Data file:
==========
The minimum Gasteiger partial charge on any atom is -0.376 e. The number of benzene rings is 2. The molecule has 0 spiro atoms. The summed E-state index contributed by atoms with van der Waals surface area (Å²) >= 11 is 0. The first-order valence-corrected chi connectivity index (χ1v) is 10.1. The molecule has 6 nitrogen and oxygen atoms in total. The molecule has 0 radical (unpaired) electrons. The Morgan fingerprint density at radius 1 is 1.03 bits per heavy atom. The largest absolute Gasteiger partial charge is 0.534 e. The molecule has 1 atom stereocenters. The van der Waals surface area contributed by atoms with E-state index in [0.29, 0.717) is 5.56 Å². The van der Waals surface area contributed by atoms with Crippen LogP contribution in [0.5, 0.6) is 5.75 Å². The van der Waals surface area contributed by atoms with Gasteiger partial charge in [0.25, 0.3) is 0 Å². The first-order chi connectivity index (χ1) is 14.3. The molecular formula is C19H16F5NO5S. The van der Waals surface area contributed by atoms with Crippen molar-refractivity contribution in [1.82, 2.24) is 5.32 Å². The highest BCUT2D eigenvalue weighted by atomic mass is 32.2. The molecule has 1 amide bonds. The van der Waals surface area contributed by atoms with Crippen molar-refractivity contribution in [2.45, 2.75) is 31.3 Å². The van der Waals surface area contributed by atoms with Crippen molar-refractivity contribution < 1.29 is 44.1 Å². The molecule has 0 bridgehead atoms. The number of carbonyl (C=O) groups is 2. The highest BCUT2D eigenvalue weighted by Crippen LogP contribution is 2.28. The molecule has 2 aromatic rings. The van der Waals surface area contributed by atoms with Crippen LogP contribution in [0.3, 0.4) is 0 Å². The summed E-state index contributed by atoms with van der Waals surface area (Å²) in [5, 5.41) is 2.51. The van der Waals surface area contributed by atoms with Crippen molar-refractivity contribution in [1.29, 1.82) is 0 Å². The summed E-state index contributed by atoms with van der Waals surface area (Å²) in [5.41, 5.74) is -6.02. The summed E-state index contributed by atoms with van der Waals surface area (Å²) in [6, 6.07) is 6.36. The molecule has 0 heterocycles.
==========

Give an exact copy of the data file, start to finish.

The minimum Gasteiger partial charge on any atom is -0.376 e. The number of benzene rings is 2. The molecule has 0 spiro atoms. The summed E-state index contributed by atoms with van der Waals surface area (Å²) >= 11 is 0. The first-order valence-corrected chi connectivity index (χ1v) is 10.1. The molecule has 6 nitrogen and oxygen atoms in total. The molecule has 0 radical (unpaired) electrons. The Morgan fingerprint density at radius 1 is 1.03 bits per heavy atom. The largest absolute Gasteiger partial charge is 0.534 e. The molecule has 1 atom stereocenters. The van der Waals surface area contributed by atoms with E-state index in [0.29, 0.717) is 5.56 Å². The van der Waals surface area contributed by atoms with Crippen LogP contribution in [0.5, 0.6) is 5.75 Å². The van der Waals surface area contributed by atoms with Gasteiger partial charge in [0.25, 0.3) is 0 Å². The first-order chi connectivity index (χ1) is 14.3. The molecular formula is C19H16F5NO5S. The van der Waals surface area contributed by atoms with Crippen molar-refractivity contribution in [1.82, 2.24) is 5.32 Å². The highest BCUT2D eigenvalue weighted by atomic mass is 32.2. The molecule has 1 amide bonds. The van der Waals surface area contributed by atoms with Crippen molar-refractivity contribution in [2.45, 2.75) is 31.3 Å². The van der Waals surface area contributed by atoms with Crippen molar-refractivity contribution < 1.29 is 44.1 Å². The molecule has 0 bridgehead atoms. The number of carbonyl (C=O) groups is 2. The highest BCUT2D eigenvalue weighted by Crippen LogP contribution is 2.28. The molecule has 2 aromatic rings. The van der Waals surface area contributed by atoms with Crippen LogP contribution in [0.3, 0.4) is 0 Å². The summed E-state index contributed by atoms with van der Waals surface area (Å²) in [5, 5.41) is 2.51. The van der Waals surface area contributed by atoms with Crippen molar-refractivity contribution in [1.29, 1.82) is 0 Å². The summed E-state index contributed by atoms with van der Waals surface area (Å²) in [5.41, 5.74) is -6.02. The summed E-state index contributed by atoms with van der Waals surface area (Å²) in [6, 6.07) is 6.36. The molecule has 0 heterocycles.